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dc.contributor.authorSimmons, Deidre A.
dc.date.accessioned2010-08-25T18:53:08Z
dc.date.available2010-08-25T18:53:08Z
dc.date.issued1994-05
dc.identifier.citationSimmons, Deidre A. "Custodians of a Great Inheritance": An Account of the Making of the Hudson's Bay Company Archives; A Thesis submitted to the Faculty of Graduate Studies in partial fulfilment of the requirements for the degree of Master of Arts, Department of History, Joint Masters Program, University of Manitoba/University of Winnipeg. Winnipeg, May 1994.
dc.identifier.urihttp://hdl.handle.net/10680/187
dc.description.abstractThe Hudson's Bay Company Archives at the Provincial Archives of Manitoba is indispensable for the study of many aspects of Canadian history. This thesis will survey the history of the company's management of its archives from the establishment of the company in 1670 to the transfer of approximately 120 tons of archival material to Canada in 1974. The major theme in this history is the dilemma of access which the archival holdings presented to the company in the twentieth century. Sustained company interest in its old records as formal archives does not emerge until the early twentieth century when the company recognised that its history was of increasing interest to scholars who wanted access to the records and that its history could also be a valuable popular marketing asset. The company began to provide proper archival management of its historical records and, in so doing, realised that it had a responsibility to act as custodian of records which were of considerable importance to those interested in Canadian history. At the same time the company was very cautious about allowing publication of information from its archives. It did not want uncontrolled access to what it still often thought was sensitive company information. This thesis deals mainly with the company's efforts to respond to its archival dilemma between the 1920s and 1974. During that time the company tried various measures to pursue the marketing and cultural goals it saw for its archives without granting unrestricted access. Gradually, however, it allowed more access to the archives. Indeed, by 1974, the company had resolved the dilemma and transferred custody of its archives to the Provincial Archives of Manitoba under liberal terms of access.en_US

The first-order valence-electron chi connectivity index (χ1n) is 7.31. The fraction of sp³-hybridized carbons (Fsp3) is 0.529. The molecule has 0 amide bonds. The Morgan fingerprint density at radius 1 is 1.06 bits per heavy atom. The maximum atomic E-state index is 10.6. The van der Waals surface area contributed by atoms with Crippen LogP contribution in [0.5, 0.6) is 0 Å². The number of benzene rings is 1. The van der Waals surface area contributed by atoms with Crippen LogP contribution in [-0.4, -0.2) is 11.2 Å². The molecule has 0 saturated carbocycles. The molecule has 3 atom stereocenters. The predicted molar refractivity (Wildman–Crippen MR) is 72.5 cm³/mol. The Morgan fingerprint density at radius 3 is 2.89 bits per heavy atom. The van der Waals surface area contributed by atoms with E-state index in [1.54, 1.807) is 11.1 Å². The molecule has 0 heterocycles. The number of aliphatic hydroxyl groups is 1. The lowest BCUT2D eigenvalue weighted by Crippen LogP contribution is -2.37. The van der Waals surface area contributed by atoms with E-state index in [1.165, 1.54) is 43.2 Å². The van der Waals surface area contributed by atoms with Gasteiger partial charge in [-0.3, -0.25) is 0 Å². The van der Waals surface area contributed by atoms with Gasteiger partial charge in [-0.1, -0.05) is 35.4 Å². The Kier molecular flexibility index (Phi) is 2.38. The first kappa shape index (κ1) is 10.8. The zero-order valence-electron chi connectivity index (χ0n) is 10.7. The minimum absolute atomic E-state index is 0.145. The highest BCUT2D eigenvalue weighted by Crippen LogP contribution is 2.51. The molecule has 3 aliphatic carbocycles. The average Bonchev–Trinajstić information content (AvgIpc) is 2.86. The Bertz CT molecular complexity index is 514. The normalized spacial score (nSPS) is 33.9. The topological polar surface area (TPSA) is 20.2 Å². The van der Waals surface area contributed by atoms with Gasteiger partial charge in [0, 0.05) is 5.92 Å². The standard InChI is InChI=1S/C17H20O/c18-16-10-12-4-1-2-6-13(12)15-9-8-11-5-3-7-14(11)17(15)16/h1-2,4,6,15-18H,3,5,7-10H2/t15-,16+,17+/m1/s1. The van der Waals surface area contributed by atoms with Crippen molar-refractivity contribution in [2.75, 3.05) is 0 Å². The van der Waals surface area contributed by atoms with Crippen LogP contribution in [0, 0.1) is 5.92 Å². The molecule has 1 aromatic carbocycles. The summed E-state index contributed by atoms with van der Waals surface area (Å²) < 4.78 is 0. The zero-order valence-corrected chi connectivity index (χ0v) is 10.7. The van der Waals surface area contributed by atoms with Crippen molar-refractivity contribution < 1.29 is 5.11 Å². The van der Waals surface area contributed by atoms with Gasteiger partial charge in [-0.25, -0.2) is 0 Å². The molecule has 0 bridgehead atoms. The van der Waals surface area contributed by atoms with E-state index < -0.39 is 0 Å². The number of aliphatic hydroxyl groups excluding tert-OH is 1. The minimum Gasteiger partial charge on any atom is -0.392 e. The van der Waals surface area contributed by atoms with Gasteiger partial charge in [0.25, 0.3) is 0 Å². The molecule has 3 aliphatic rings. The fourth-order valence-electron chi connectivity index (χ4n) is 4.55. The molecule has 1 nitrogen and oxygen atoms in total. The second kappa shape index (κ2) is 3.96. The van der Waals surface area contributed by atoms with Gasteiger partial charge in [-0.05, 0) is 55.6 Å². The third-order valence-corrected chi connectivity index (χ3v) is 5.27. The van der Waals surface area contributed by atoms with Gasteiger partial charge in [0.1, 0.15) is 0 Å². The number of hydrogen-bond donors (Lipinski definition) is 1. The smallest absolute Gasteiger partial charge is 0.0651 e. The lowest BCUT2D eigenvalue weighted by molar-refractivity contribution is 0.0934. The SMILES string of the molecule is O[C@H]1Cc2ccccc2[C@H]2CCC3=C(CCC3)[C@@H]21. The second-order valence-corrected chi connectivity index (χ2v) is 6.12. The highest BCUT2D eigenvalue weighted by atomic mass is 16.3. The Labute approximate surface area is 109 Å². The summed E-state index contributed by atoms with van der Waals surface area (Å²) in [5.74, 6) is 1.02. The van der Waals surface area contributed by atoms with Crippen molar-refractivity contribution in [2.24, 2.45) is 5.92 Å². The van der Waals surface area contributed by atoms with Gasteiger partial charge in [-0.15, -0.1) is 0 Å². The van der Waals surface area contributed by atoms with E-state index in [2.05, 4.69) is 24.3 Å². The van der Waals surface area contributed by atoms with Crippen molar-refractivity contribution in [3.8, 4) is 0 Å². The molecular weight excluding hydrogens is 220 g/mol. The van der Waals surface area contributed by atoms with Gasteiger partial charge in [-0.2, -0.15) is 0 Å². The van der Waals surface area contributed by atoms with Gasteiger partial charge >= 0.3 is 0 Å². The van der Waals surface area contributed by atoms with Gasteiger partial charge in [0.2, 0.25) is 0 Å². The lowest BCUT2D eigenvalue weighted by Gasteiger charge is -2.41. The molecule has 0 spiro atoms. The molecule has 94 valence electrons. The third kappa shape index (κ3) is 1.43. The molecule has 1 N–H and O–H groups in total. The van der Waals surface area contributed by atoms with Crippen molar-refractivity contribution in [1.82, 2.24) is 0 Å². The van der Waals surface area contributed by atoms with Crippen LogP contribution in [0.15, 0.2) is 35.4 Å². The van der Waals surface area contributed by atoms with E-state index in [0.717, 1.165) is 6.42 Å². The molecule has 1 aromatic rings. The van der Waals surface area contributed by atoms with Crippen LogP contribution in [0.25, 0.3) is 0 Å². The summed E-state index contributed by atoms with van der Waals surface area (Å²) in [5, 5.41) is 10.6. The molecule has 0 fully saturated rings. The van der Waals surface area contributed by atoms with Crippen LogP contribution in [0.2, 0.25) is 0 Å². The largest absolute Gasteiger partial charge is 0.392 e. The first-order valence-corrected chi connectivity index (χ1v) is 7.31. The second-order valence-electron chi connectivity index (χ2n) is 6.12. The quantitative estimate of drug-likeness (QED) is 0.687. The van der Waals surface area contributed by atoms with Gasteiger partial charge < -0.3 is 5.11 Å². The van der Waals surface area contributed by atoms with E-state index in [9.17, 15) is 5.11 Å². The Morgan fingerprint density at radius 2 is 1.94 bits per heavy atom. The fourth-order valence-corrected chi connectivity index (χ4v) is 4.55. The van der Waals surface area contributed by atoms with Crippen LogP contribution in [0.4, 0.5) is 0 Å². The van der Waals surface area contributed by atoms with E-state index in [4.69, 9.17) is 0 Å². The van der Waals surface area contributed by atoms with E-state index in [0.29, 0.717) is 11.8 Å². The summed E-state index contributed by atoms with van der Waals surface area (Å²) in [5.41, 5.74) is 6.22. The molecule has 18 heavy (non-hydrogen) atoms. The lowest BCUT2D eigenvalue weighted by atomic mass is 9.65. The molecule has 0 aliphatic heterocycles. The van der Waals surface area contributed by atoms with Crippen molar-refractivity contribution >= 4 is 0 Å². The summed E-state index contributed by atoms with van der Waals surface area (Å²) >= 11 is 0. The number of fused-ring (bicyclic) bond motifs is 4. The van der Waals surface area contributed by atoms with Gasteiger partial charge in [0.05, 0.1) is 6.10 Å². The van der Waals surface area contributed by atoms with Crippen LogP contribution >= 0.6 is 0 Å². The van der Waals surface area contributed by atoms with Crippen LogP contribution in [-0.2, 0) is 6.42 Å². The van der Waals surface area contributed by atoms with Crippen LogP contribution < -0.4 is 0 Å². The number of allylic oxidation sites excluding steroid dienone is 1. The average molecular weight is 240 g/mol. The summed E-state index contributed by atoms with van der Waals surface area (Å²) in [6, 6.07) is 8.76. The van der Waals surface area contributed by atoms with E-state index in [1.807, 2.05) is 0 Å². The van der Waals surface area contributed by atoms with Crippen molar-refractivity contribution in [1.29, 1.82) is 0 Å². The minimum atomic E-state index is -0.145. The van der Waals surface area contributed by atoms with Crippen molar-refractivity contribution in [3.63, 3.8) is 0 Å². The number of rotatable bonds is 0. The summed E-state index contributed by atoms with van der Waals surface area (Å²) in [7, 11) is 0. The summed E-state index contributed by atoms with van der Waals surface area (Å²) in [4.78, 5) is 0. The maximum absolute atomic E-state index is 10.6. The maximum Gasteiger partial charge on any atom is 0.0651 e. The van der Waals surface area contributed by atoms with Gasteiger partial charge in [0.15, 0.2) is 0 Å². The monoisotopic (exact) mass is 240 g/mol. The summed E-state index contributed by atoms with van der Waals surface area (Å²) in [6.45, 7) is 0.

dc.language.isoenen_US
dc.publisherUniversity of Winnipegen_US
dc.rightsinfo:eu-repo/semantics/openAccess
dc.subjectHudson's Bay Companyen_US
dc.subjectArchivesen_US
dc.title"Custodians of a Great Inheritance": An Account of the Making of the Hudson's Bay Company Archivesen_US
dc.typeThesisen_US
dc.description.degreeMaster of Arts, Department of History
dc.publisher.grantorUniversity of Manitoba and University of Winnipeg


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